Enlisted personnel generally earn more money than their civilian counterparts, but have a higher rate of food insecurity, according to a new Rand Corp. report.

That is just one of the findings that puzzled researchers who conducted the congressionally mandated study of military food insecurity for the Defense Department.

Researchers determined that 25.8% of active duty members were food insecure in 2018, compared to 9% of civilians, based on their analysis of a DoD status of forces survey of active duty members that year.

“I wasn’t expecting that the rate of food insecurity would be so high relative to civilians,” Beth Asch, a senior economist at Rand and lead author of the study, told Military Times.

The U.S. Department of Agriculture defines food security as “access by all people at all times to enough food for an active, healthy life.”

Researchers found that food insecure active duty members were more likely to be in the grades of E-4 to E-6, which is contrary to the general belief that most are junior enlisted. They were also more likely to be part of a racial or ethnic minority, and were “disproportionately” in the Army.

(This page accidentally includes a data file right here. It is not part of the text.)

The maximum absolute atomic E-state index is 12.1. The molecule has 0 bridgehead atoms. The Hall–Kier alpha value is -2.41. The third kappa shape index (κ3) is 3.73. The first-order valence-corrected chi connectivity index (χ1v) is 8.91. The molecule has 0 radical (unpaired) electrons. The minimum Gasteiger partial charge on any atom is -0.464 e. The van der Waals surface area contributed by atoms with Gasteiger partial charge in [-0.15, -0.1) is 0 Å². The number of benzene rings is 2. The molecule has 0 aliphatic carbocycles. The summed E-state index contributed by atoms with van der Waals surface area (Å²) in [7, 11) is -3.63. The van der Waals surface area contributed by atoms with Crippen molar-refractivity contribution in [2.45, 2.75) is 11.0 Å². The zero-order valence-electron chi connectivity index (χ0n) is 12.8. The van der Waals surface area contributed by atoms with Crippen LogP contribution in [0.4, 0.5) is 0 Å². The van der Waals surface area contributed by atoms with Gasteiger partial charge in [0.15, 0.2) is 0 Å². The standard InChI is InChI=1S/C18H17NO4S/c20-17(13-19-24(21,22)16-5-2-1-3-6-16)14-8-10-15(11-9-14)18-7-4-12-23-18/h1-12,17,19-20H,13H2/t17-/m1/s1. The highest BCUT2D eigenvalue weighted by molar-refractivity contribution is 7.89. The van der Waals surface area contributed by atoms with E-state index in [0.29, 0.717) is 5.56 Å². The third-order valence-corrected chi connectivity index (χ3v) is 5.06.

The food insecurity rate was also higher among those who reported living on post, rather than on the economy. Part of that is related to their finding that junior enlisted members who lived on post and were food insecure ate fewer meals, on average, in dining facilities than similar personnel who were food secure.

It’s clear from the DoD surveys that food insecurity is a problem that affects a wide variety of military members and families, but researchers don’t yet have a good handle on the underlying causes, Asch said. “The main thing I came away with is that DoD needs to do more investigating. And they are. I’d like to see more data gathered and more analysis of the data they already have,” she said.